High Speed flash Sync on the X100T

February 03, 2015  •  2 Comments

One interesting aspect of the X100 series design is that they have a leaf shutter that enables them to shoot at much higher flash sync speeds than cameras with focal plane shutters.  This is an interesting feature as it enables a photographer to shoot at much wider apertures than normal in bright light, using a faster shutter speed to moderate the ambient light.  Therefore it is possible to get that wide aperture, shallow depth of field image, while adding fill-flash, even in bright light.  The camera also has an electronic shutter that works at up to 1/32000 sec in ambient light, but not with flash. 

 

On most cameras, when using flash outside, we have to set our max sync speed of between 1/160-1/250th sec, lowest ISO and then set the aperture to get a 0EV (or just below) ambient exposure.  Due to the limited shutter speed the aperture will normally have to be set at between f8-f11 to moderate ambient light, so there is very little creative control over depth of field and the flash has to work hard at those smaller apertures.  The small aperture problem can be overcome by using high speed sync flash where available, but this uses even more flash power as the flash has to burn for a longer duration because the shutter curtains create a narrow slit for the flash to pass through as they travel over the sensor at higher shutter speeds.

 

On the X100T the leaf shutter enables flash sync at much higher speeds than 1/160-1/250.  However, a slight complexity and limitation is that the shutter speed of a leaf shutter is not fixed but depends on aperture, presumably due to the time it takes for the shutter blades to travel the distance needed to make an exposure.  At wider apertures they have further to travel.  On the X100T the max shutter speed at f2 is 1/1000 sec, at f3.2 it increases to 1/1250, at f4 its 1/2000, at f7.1 its 1/2500 and at f8 and smaller its 1/4000.  The good news is that the flash will sync at all those combinations of shutter speed and aperture, so even wide open at f2 the 1/1000 sec sync speed is at least 2 stops higher than most cameras.  Being able to shoot at wide apertures even in bright light, makes the small, built-in flash more efficient because aperture is one factor that controls flash exposure and the bigger it is the less power will be needed.  To help deal with the limitations in shutter speed at wider apertures for both ambient and flash exposures, the camera includes a built-in 3-stop ND filter that can be switched in and out.  This helps to control ambient light further, when shutter speed alone is not enough to bring the exposure value down.  Obviously the ND filter will affect the flash exposure too and the flash will then have to work harder.

 

So if you want to shoot at f2 you are ok as long as the shutter speed falls at or below 1/1000.  If its above that you can pop in the ND filter to try to bring it within range.  3-stops should be enough for almost anything as 1/1000 with a 3-stop ND is equivalent in exposure value to the max shutter speed of 1/8000 sec in professional SLR cameras.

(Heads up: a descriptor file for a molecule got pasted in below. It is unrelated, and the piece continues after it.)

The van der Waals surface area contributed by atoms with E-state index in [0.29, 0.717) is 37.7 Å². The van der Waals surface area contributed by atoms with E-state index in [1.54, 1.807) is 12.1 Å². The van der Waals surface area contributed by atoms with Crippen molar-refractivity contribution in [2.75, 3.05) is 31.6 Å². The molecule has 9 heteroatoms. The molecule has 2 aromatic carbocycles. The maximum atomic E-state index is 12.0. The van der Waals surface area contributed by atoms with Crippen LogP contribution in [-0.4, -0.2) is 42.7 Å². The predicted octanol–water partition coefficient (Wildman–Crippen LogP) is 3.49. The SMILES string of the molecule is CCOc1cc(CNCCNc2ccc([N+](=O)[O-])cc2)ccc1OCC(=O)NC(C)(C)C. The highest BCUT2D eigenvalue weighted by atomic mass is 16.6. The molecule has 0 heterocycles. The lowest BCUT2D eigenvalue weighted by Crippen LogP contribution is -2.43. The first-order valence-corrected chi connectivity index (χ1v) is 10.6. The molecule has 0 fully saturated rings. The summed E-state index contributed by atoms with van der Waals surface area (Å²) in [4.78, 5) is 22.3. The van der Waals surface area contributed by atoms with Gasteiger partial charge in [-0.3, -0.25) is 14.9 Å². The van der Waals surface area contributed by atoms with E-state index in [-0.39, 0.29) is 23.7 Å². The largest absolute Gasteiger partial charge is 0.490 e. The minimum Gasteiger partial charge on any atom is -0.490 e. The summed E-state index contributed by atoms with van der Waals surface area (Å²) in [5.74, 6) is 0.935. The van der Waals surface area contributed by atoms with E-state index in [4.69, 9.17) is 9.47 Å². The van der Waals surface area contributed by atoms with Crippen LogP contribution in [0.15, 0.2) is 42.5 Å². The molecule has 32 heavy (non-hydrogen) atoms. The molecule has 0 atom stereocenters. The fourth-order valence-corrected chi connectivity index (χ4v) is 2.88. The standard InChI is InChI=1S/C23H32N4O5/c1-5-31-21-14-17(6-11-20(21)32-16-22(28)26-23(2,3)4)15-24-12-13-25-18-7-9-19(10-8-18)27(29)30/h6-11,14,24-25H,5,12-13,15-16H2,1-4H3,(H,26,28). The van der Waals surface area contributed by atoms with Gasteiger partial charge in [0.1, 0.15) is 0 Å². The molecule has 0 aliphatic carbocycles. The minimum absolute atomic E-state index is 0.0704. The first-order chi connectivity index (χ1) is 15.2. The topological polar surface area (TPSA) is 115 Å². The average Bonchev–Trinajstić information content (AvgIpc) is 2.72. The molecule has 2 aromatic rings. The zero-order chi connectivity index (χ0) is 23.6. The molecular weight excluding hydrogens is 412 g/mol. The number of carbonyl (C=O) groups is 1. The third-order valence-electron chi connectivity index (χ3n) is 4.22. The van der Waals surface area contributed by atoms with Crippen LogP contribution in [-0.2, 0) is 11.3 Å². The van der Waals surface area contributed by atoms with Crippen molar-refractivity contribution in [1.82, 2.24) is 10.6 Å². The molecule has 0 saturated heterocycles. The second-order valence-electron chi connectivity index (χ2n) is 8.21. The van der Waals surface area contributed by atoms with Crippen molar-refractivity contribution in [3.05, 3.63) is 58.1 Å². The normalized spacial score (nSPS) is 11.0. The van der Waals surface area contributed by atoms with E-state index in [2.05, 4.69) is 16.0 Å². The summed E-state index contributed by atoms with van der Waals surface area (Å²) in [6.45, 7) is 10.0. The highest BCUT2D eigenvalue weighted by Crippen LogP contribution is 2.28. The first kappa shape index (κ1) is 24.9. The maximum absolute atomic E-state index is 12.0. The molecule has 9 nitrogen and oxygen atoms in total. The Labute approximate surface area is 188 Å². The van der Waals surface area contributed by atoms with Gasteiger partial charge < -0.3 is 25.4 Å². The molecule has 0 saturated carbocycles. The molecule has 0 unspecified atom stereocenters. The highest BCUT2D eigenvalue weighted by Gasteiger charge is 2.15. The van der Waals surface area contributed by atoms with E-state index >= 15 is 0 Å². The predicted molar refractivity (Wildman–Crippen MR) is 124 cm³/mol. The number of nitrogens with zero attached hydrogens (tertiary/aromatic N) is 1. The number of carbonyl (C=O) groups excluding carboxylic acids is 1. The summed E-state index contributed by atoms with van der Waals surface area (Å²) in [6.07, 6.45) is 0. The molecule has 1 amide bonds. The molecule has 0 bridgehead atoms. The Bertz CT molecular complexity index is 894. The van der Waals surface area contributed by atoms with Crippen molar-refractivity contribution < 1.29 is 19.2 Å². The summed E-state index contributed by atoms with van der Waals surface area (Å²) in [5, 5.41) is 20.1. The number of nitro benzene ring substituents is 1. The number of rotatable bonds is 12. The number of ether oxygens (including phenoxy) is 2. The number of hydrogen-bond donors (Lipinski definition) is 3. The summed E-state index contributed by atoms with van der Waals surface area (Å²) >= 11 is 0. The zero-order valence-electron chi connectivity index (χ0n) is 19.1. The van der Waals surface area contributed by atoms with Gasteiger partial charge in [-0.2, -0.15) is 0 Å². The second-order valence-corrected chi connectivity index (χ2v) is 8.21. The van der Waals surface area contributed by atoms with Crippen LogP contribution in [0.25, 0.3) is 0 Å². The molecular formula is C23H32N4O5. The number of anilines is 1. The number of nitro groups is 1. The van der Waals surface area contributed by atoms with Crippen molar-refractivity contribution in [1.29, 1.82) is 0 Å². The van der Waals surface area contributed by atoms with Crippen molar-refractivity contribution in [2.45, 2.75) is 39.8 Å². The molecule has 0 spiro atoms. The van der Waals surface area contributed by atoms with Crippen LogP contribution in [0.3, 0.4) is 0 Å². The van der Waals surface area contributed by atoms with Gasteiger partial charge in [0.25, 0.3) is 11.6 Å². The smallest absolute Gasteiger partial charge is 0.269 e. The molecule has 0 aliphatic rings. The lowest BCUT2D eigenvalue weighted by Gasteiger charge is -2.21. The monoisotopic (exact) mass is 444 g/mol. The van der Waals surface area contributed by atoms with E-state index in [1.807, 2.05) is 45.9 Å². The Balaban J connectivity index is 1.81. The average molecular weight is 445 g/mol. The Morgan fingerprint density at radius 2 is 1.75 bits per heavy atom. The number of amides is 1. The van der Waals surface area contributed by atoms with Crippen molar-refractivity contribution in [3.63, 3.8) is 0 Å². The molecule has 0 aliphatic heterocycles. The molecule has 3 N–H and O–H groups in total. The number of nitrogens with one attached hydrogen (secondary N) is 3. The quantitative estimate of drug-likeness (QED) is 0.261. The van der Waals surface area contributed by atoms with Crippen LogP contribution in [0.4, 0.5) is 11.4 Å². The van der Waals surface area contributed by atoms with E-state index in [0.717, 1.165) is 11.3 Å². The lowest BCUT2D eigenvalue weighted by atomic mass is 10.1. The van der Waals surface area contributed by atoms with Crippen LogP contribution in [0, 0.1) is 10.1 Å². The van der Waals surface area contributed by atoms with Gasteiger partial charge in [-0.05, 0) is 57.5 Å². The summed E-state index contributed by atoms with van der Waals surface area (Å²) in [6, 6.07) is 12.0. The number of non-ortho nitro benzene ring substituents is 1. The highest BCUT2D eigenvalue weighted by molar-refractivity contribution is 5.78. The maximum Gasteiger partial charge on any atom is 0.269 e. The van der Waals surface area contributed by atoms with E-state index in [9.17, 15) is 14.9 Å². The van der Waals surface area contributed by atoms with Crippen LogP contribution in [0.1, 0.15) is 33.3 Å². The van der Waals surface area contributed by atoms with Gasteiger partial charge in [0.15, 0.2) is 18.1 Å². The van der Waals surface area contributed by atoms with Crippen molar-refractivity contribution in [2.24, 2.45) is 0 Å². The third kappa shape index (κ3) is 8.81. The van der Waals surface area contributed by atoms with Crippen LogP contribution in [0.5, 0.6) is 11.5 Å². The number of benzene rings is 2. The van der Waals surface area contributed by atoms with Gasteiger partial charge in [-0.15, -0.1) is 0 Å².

We had some snow today in southern England (a rarity indeed) and my little 4-year old (Theo) was desperate to get out and play, so we took him to a local hill to roll about and play on his sledge.  I thought I would have a play with the high speed sync flash.  Obviously, shooting a 4-year old who wants to play, not model, is not going to give the best artistic results, but the images certainly have a look to them that you cannot easily get with a normal flash setup in bright ambient light.

 

Here are a few.  On some at least I was using the built-in ND filter as the ambient exposure exceeded 1/1000 sec.  These were all shot using the built-in flash, which obviously has limited power but gives really good fill-flash.  All jpeg files using Classic Chrome film simulation.

1/1000 sec @ f2

20150203-_DSF110020150203-_DSF1100

 

1/1250 @ f2.8

20150203-_DSF113720150203-_DSF1137

 

f2 @ 1/1000

20150203-_DSF108820150203-_DSF1088

 

1/1000 @ f2

20150203-_DSF113220150203-_DSF1132

 

Bearing in mind the small size of the X100T and its built-in flash and ND filter, you have quite a versatile little package to try flash shooting in a slightly different way that would normally require external ND filters and powerful flash guns.  Its another way in which the X100T works well as an only camera or as something different for a shooter who already owns X-system cameras.


Comments

Tommy(non-registered)
Thank you, Cliftom, for a concise, well written article. Very helpful indeed.
Xavier(non-registered)
Thank you so much, it was super helpful for me.
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